Kathy L. McNair, Esq.
How to start the conversation with your aging loved one...
It’s not easy to sit down and have hard conversations with your aging or sick loved one, but it is extremely important. Talking about this now will ensure everyone is on the same page and that there’s enough time to put a solid plan in place. Remember, even choosing a great nursing home or assisted living facility can seem almost impossible if you run up against waitlists or financial hurdles that prevent your loved one from getting great care. The time to plan is now!
Gently approach your loved one and ask when a good time to talk might be and who else that she wants to include in the discussion. Start by letting your loved one know that you care about her and you want to talk about making sure that there is a plan in place for the future, so that she can be as independent, for as long as possible. Let her know that you want to make sure that her wishes are always honored.
Here are some questions to ask:
1. Has she done any legal planning?
Do you have a Will, Trust, Power of Attorney, and Health Care Proxy?
If the answer is "yes":
Do these documents reflect your current wishes?
Are the documents up to date?
Who have you named in your "legal helper" roles (i.e. Power of Attorney, Healthcare Proxy, Personal Representative)
Do you have any other legal documents related to medical care that I should know about, such as a "Do Not Rescusitate Order"?
Where can I find the documents if they are ever needed?
If the answer is "no":
Ask her to think about meeting with an attorney to make sure that she has the documents that she will need in the future.
Let her know that you are available to help find a lawyer, if needed.
2. Are there any lifesaving procedures you would NEVER want? This is a tough conversation to have. For example, if the prognosis is very bad, and your quality of life is gone, doe you want to be be kept alive by artificial means, and life support, or would you rather be kept kept comfortable, without aggressive measures to keep her alive.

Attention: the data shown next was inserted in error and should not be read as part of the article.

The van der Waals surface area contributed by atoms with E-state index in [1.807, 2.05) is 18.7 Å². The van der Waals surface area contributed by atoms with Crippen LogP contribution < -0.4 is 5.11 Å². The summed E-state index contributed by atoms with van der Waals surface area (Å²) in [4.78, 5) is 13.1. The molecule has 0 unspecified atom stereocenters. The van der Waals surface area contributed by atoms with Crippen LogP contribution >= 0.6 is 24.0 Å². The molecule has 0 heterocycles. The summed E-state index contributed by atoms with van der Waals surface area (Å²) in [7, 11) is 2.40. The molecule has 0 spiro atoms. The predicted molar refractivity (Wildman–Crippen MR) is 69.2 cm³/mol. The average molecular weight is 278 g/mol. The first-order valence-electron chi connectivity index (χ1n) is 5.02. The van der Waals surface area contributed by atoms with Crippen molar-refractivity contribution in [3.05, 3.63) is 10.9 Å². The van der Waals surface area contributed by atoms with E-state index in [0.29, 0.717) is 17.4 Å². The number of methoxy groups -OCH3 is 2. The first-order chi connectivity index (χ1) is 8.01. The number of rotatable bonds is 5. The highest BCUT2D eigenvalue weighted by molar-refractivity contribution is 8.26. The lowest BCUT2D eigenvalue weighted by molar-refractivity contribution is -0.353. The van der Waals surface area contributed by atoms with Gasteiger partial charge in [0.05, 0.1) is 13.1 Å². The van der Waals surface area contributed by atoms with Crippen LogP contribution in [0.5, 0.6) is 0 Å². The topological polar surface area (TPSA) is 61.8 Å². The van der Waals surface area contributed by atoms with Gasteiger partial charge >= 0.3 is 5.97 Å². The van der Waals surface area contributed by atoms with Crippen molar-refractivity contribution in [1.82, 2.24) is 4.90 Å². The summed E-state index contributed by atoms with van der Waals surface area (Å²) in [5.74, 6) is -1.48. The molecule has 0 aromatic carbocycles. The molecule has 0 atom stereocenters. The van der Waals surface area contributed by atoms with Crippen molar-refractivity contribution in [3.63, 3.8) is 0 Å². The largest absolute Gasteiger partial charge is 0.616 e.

3. What are your thoughts on long-term care? If you become too sick to live at home, what are your thoughts on assisted living or a nursing home?
Do you have Long Term Care Insurance?
If at all possible, would you prefer in-home assistance?
If you needed nursing home or in-home care, how would you want us to pay for it?
What if Medicare or Medicaid is not an option?
While these are just a handful of basic questions to start with, as your conversation progresses, you will learn so much more about your loved one. You may be surprised by his/her wishes and find out he/she feels differently than you had imagined. In all, you will find that knowing your loved one’s wishes in these different situations, will make it easier if you ever need to make difficult decisions. If you find out that your loved one has not done any planning, you can encourage he/she to meet with an attorney to take the steps needed to put a plan in place.
There are lots of attorneys in the Greater Boston, Massachusetts area. However, if you have a specific issue related to a senior or disabled person, you should make sure that you meet with an attorney that specializes in elder law to help you.
Senior Solutions, Attorneys at Law, is an elder law and estate planning law firm serving the Greater Boston and South Shore of Massachusetts. We are caring attorneys, ready to help you. Please feel free to contact us anytime that you have a question related to elder law or estate planning.
Phone: 617-489-5900, email: firstname.lastname@example.org, www.seniorsolutionsinfo.com
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